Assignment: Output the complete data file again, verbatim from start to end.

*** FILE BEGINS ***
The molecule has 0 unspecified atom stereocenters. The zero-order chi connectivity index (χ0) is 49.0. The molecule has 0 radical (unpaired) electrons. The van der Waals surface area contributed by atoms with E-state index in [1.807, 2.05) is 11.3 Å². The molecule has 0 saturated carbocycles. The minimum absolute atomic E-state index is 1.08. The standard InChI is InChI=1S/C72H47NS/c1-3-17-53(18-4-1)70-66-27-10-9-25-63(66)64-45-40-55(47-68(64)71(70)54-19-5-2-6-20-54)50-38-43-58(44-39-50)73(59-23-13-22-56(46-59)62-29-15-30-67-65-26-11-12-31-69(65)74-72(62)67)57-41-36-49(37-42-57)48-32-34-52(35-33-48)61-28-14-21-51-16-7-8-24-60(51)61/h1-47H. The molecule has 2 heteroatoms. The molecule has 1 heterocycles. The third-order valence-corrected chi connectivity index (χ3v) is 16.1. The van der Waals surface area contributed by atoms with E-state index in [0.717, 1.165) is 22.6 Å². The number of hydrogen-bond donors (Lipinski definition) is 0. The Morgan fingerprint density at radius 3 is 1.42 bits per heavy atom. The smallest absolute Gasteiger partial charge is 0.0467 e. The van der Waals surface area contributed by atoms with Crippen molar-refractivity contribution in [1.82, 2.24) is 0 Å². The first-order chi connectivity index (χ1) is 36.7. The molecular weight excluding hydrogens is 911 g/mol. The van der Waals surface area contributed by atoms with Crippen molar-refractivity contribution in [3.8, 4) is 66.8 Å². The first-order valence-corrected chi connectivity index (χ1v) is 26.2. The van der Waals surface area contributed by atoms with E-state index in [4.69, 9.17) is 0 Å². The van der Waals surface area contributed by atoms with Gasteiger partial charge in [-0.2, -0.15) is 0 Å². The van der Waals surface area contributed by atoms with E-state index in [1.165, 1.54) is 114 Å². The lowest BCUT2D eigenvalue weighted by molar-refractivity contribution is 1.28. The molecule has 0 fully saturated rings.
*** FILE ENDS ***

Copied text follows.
The molecule has 0 unspecified atom stereocenters. The zero-order chi connectivity index (χ0) is 49.0. The molecule has 0 radical (unpaired) electrons. The van der Waals surface area contributed by atoms with E-state index in [1.807, 2.05) is 11.3 Å². The molecule has 0 saturated carbocycles. The minimum absolute atomic E-state index is 1.08. The standard InChI is InChI=1S/C72H47NS/c1-3-17-53(18-4-1)70-66-27-10-9-25-63(66)64-45-40-55(47-68(64)71(70)54-19-5-2-6-20-54)50-38-43-58(44-39-50)73(59-23-13-22-56(46-59)62-29-15-30-67-65-26-11-12-31-69(65)74-72(62)67)57-41-36-49(37-42-57)48-32-34-52(35-33-48)61-28-14-21-51-16-7-8-24-60(51)61/h1-47H. The molecule has 2 heteroatoms. The molecule has 1 heterocycles. The third-order valence-corrected chi connectivity index (χ3v) is 16.1. The van der Waals surface area contributed by atoms with E-state index in [0.717, 1.165) is 22.6 Å². The number of hydrogen-bond donors (Lipinski definition) is 0. The Morgan fingerprint density at radius 3 is 1.42 bits per heavy atom. The smallest absolute Gasteiger partial charge is 0.0467 e. The van der Waals surface area contributed by atoms with Crippen molar-refractivity contribution in [1.82, 2.24) is 0 Å². The first-order chi connectivity index (χ1) is 36.7. The molecular weight excluding hydrogens is 911 g/mol. The van der Waals surface area contributed by atoms with Crippen molar-refractivity contribution in [3.8, 4) is 66.8 Å². The first-order valence-corrected chi connectivity index (χ1v) is 26.2. The van der Waals surface area contributed by atoms with E-state index in [4.69, 9.17) is 0 Å². The van der Waals surface area contributed by atoms with Gasteiger partial charge in [-0.2, -0.15) is 0 Å². The van der Waals surface area contributed by atoms with E-state index in [1.165, 1.54) is 114 Å². The lowest BCUT2D eigenvalue weighted by molar-refractivity contribution is 1.28. The molecule has 0 fully saturated rings.